• 9
    Straight from the horse's mouth: "I did that to avoid memory allocation and default constructing allocators."Stephan T. Lavavej
    – sbi
    Nov 17, 2016 at 11:15

2 Answers 2

26

Update - Visual Studio 2022 switched to an efficient recursive implementation of merge sort where each level of recursion just divides an integer size by 2 instead of scanning lists to split them, and switched back to using pointers instead of iterators. The merge logic was improved to splice multiple nodes at a time when possible. The changes preserve the no memory allocation and exception safety fixes given as reasons for the VS2015 change.

    template <class _Pr2>
    static _Nodeptr _Sort(_Nodeptr& _First, const size_type _Size, _Pr2 _Pred) {
        // order [_First, _First + _Size), return _First + _Size
        switch (_Size) {
        case 0:
            return _First;
        case 1:
            return _First->_Next;
        default:
            break;
        }

        auto _Mid        = _Sort(_First, _Size / 2, _Pred);
        const auto _Last = _Sort(_Mid, _Size - _Size / 2, _Pred);
        _First           = _Merge_same(_First, _Mid, _Last, _Pred);
        return _Last;
    }
// ...
    void sort() { // order sequence
        sort(less<>{});
    }

    template <class _Pr2>
    void sort(_Pr2 _Pred) { // order sequence
        auto& _My_data = _Mypair._Myval2;
        _Scary_val::_Sort(_My_data._Myhead->_Next, _My_data._Mysize, _Pass_fn(_Pred));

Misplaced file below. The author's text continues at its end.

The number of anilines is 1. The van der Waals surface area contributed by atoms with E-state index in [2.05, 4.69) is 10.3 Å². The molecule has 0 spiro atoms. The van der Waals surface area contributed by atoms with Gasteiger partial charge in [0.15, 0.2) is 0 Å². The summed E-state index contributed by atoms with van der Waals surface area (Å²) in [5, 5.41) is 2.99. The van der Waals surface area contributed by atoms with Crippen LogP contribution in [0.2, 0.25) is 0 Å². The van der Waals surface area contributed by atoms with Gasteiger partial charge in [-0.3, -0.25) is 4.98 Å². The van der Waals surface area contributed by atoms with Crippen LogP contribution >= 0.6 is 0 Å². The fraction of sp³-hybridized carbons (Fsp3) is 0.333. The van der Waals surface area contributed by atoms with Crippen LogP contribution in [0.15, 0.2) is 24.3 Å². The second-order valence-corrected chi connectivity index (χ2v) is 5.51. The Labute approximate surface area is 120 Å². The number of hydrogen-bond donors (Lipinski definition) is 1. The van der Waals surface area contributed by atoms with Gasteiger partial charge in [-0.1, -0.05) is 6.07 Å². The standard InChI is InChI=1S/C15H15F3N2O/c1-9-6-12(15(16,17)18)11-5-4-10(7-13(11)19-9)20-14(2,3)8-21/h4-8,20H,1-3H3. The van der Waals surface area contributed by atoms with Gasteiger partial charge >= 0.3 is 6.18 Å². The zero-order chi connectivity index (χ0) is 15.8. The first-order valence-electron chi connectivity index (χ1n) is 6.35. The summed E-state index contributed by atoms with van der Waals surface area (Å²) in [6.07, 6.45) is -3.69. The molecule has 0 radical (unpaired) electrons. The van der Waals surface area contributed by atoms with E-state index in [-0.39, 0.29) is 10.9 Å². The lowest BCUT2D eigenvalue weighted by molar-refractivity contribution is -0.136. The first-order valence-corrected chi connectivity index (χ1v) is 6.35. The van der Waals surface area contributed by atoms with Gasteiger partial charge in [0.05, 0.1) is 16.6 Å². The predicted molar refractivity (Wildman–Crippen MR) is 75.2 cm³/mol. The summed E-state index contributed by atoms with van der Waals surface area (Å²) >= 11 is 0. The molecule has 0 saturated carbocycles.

}

This could be slightly improved (about 4% faster) by checking for (_My_data._Mysize < 2) in sort(), which then only requires checking for (_Size == 1) in _Sort()

    template <class _Pr2>
    static _Nodeptr _Sort(_Nodeptr& _First, const size_type _Size, _Pr2 _Pred) {
        // order [_First, _First + _Size), return _First + _Size
        if (_Size == 1)
            return _First->_Next;
        auto _Mid        = _Sort(_First, _Size / 2, _Pred);
        const auto _Last = _Sort(_Mid, _Size - _Size / 2, _Pred);
        _First           = _Merge_same(_First, _Mid, _Last, _Pred);
        return _Last;
    }
// ...
    void sort() { // order sequence
        sort(less<>{});
    }

    template <class _Pr2>
    void sort(_Pr2 _Pred) { // order sequence
        auto& _My_data = _Mypair._Myval2;
        if (_My_data._Mysize < 2)
            return;